Build over buy
While investors are hoping for more and bigger deals by companies like Reliance, they are less hopeful of Indian unicorns (startups with billion-dollar valuations) making big acquisitions.
Strategic acquisitions by internet companies can be tricky to pull off, as was the case with Snapdeal’s acquisition of payments firm FreeCharge. After buying FreeCharge for more than $400 million in 2015, Snapdeal was forced to sell the company for just $60 million in 2017 to raise cash in order to stay afloat.
To be sure, apart from FreeCharge, some of the largest acquisitions in the Indian startup ecosystem have worked out well for the buyers and their investors. For instance, Flipkart’s acquisitions of Myntra and PhonePe; PayU’s acquisition of Citrus Pay; and Naspers’ buy of RedBus have all yielded windfall gains for the respective acquirers.
Still, in this environment, when many of India’s most valuable unicorns like Oyo and Ola are battling for survival, acquisitions by them are unlikely. Even the few unicorns that are thriving in the covid-19 crisis are hesitant to make big bets.
PolicyBazaar is a case in point. Along with Bigbasket and Byju’s, the insurance retailer is one of the few large internet startups that hasn’t been hurt by the covid-19 crisis. PolicyBazaar, in fact, has increased its advertising spending to cash in on the increasing demand for health and life insurance and expand its market share. It is better-placed than most others to make a risky acquisition.
Last year, PolicyBazaar asked an executive to bring attractive acquisition targets to the company’s notice. Over the past eight months, PolicyBazaar has vetted 15-20 companies every month. Yet, the company found “nothing worth buying," said PolicyBazaar co-founder and group chief executive officer Yashish Dahiya.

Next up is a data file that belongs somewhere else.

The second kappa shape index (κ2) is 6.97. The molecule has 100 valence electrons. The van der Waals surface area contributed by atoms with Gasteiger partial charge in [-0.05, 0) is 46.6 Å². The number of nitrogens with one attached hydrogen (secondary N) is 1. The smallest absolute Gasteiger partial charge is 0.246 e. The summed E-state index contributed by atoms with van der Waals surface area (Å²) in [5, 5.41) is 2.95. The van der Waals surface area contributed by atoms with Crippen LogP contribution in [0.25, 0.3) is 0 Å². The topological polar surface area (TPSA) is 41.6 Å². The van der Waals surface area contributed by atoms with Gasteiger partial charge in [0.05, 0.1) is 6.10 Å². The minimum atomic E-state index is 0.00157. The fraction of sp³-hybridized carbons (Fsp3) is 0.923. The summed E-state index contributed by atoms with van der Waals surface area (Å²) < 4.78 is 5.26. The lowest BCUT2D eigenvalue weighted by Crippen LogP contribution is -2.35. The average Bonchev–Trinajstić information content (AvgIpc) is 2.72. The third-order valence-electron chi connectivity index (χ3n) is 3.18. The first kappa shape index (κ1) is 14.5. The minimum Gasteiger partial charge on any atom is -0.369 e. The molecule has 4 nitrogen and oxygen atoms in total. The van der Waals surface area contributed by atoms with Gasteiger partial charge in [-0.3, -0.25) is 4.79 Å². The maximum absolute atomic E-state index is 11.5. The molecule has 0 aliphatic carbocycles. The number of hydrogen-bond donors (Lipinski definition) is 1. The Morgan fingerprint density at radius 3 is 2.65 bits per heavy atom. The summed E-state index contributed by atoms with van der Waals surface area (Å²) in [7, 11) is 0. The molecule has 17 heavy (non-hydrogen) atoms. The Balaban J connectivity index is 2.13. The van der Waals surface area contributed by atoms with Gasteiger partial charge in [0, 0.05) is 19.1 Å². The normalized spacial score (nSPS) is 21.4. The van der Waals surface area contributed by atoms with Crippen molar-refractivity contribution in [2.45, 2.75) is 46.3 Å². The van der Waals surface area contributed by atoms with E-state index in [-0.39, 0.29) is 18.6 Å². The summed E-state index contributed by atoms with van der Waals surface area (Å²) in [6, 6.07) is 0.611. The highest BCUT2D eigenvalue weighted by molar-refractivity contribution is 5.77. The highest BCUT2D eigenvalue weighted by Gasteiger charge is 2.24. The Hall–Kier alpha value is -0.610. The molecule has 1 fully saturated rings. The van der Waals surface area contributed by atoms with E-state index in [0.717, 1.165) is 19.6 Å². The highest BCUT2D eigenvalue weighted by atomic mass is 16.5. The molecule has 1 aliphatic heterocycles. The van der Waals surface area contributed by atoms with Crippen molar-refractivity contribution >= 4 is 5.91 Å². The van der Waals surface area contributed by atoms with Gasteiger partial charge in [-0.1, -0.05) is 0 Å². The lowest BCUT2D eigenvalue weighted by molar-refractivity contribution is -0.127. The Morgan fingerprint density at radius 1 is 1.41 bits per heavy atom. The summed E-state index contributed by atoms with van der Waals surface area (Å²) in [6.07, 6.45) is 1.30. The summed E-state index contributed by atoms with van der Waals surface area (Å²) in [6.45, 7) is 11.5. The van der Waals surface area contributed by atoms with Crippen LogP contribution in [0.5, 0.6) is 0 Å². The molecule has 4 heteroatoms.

“We just didn’t think it adds value to us. In cases where we found something interesting, we looked at whether we should buy it or do it in-house, and doing it in-house seemed to be much easier. We figured that with one or two employees we can build it, so why bother? If we find that somebody has built a product that we can’t replicate in six months and that adds value, we’ll certainly buy. But we haven’t found that yet," Dahiya said.
One reason behind PolicyBazaar’s avoidance of M&A is that the company has found valuations to be “inflated." “The other reason is that people just haven’t done that much ground-breaking stuff. If somebody has gone and let’s say build a partnership with an insurance company where they are selling some new policy, we could replicate that (easily)," Dahiya added.
Another factor that complicates M&A, at least among unicorns, is the fear of the antitrust regulator. In the past, food delivery companies Swiggy and Zomato, as well as the two largest transportation apps, Uber India and Ola, have considered merging.
But apart from the disinclination of the founders of these companies to join hands with their rivals, what stopped merger talks from moving forward was the belief that a combination would be opposed by the Competition Commission of India (CCI).
The same belief played a part in Flipkart choosing to sell itself to Walmart instead of Amazon in 2018.
“It is unlikely that there will be consolidation among unicorns. In most sectors, there are virtual duopolies. The CCI has been very active in the internet space, so it is unlikely that they will approve of two big internet companies in a sector coming together," a venture capitalist said, on condition of anonymity.